Cairo attack fuels global alarm over Israel
An embassy stormed and a desperate weekend of diplomatic pressure have turned the spotlight on Israel and the imminent threats it faces to its increasingly precarious future.
The scream of fighter jets at 4.40am this Saturday morning cut through the Cairo dawn. Panicked by the mob tearing down its embassy wall with bare hands, ripping its flag to shreds and storming the last door that protected six of its diplomats, Israel launched an emergency operation.
The Israeli prime minister Binyamin Netanyahu had spent the night bunkered with his crisis team, desperately calling on allies such as his most powerful international 'friend' Barack Obama, to force the Egyptian leadership to act.
Now 86 Israelis were being hustled towards the rescue planes and Egyptian commandos were swooping in to rescue the remaining six. Three protestors lay dead in hospital. A further 1,093 were injured.
Today Israel is in shock and urgently reviewing its options in the face of a 'diplomatic tsunami' of threats.
First, the eruption of anger in Cairo after Israeli troops killed three Egyptian soldiers in a botched terrorist skirmish last week exposes the sudden fragility of its southern border. At 83 million, Egypt's population is over ten times that of Israel. And now after 30 years of peace, post-revolutionary Egypt is looking hostile.
Second, there is a collapse of relations with the new Islamic-inspired government of Turkey. Last week Turkey expelled Israel's ambassador after getting no full apology for the death of nine Turks in a raid on a Turkish ship. Today the Turkish prime minister is in Egypt. A new anti-Israeli alliance is on the cards.
Third, the 'world's policeman', the United Nations general assembly of 193 countries, is to consider a bid this month backed by Egypt and Turkey to recognise a Palestinian state. If this goes to a vote it looks likely to succeed, despite the ferocious opposition of Israel and the USA.
Fourth, the revolutionary leaders behind the recent 'Arab Spring' have started to attack not just the leadership in their own countries, but Israel's too, accusing them of unjustly occupying Palestinian land.
Finally, Israel is experiencing a 'spring' of its own. Protestors of every shade of political and religious opinion are taking to the streets to attack their government's failure to tackle poverty, lack of housing and unemployment.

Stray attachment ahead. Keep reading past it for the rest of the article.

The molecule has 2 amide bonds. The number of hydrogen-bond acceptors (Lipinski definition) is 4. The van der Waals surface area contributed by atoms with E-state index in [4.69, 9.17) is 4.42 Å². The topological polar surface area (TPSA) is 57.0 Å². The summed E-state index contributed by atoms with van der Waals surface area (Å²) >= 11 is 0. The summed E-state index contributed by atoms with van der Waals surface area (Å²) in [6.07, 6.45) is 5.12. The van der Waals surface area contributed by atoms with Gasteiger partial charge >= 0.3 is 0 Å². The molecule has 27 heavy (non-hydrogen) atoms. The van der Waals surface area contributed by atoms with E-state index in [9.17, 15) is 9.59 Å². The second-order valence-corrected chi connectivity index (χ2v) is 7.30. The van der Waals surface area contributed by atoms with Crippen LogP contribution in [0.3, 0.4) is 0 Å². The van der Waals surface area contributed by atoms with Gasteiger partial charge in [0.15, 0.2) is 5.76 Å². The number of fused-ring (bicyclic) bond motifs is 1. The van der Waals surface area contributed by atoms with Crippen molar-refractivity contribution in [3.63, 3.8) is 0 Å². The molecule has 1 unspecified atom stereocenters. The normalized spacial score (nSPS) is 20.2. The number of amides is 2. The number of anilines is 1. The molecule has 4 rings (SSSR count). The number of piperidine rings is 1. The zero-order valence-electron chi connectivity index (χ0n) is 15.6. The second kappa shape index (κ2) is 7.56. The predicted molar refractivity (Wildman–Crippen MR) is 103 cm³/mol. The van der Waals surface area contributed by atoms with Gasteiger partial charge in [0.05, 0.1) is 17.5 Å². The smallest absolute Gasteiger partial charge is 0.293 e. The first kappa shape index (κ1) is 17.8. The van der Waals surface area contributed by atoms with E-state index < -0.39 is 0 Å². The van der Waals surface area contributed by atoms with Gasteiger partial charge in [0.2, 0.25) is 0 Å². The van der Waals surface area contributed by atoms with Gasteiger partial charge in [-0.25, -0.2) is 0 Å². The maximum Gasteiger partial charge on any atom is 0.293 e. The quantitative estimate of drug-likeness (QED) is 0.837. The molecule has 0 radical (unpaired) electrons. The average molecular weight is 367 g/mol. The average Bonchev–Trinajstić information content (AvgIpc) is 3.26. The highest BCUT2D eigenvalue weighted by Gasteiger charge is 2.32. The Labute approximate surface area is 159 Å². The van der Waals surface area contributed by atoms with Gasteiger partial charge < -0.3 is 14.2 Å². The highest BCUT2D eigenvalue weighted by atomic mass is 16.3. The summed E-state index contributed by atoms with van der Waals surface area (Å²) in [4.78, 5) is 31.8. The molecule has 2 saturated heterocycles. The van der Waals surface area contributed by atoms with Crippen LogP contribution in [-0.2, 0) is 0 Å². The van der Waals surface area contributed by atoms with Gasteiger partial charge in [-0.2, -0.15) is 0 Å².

In the face of a mounting crisis, Israelis themselves are split. Some are calling for a 'porcupine policy' in which Israel concentrates on putting up defences and clamping down on unrest until the threat recedes.
But the former defence minister Binyamin Ben-Eliezer speaks for others when he says: 'The world is angry at us because we are viewed as conquerors, ruling over another people. I would recognize a Palestinian state. We would then negotiate borders and security. Instead nothing is happening. We are left with one ally, America, and that relationship is strained, too.'
- If a relative of yours was killed in a war, would you ever be able to forgive (i) the country that killed them and (ii) other people you might meet later in life who came from that country?
- Do you think the Israel\Palestine debate will ever be solved?
- Imagine you had to design a new country. Draw a map of how you would like it to be, remembering to include rivers, cities, mountains and everything that makes a country pleasant to live in.
- Write the outline for a PR campaign that Israel should run in order to get more worldwide understanding for its point of view.
Some People Say...
“Israel is its own worst enemy.”
What do you think?
Q & A
- Is it all about Palestine?
- No. But that remains the main single reason for hostility to Israel. If that problem were sorted, Israel would have a much smoother ride.
- Why doesn't Israel agree to a Palestinian state?
- In a word: security. One in five Israelis has lost a relative to a Palestinian attack whether a suicide bombing, a missile or other form of violence. Many Palestinians have been killed by Israel too. But the fear on Israel's side is that for many Palestinians the total destruction of Israel is their ultimate aim.
- Binyamin Netanyahu
- A veteran politician, born in 1949, 'Bibi' Netanyahu is leader of the right-wing Likud Party and has been prime minister of Israel since March 2009.
- Turkish ship
- This ship, the Mavi Marmara, was part of a flotilla which attempted to deliver supplies to the Israeli-occupied Gaza Strip in contravention of a naval blockade of the area. An attempt to board the ship by Israeli special forces turned violent after the troops were attacked. Several Turkish citizens were killed.
- Palestinian State
- The Palestinians live in the so-called 'Occupied Territories' of the West Bank and the Gaza Strip, formerly parts of the British Mandate of Palestine. Palestinians have never had an independent state of their own, but hope to gain legal recognition for such a state at the coming UN vote.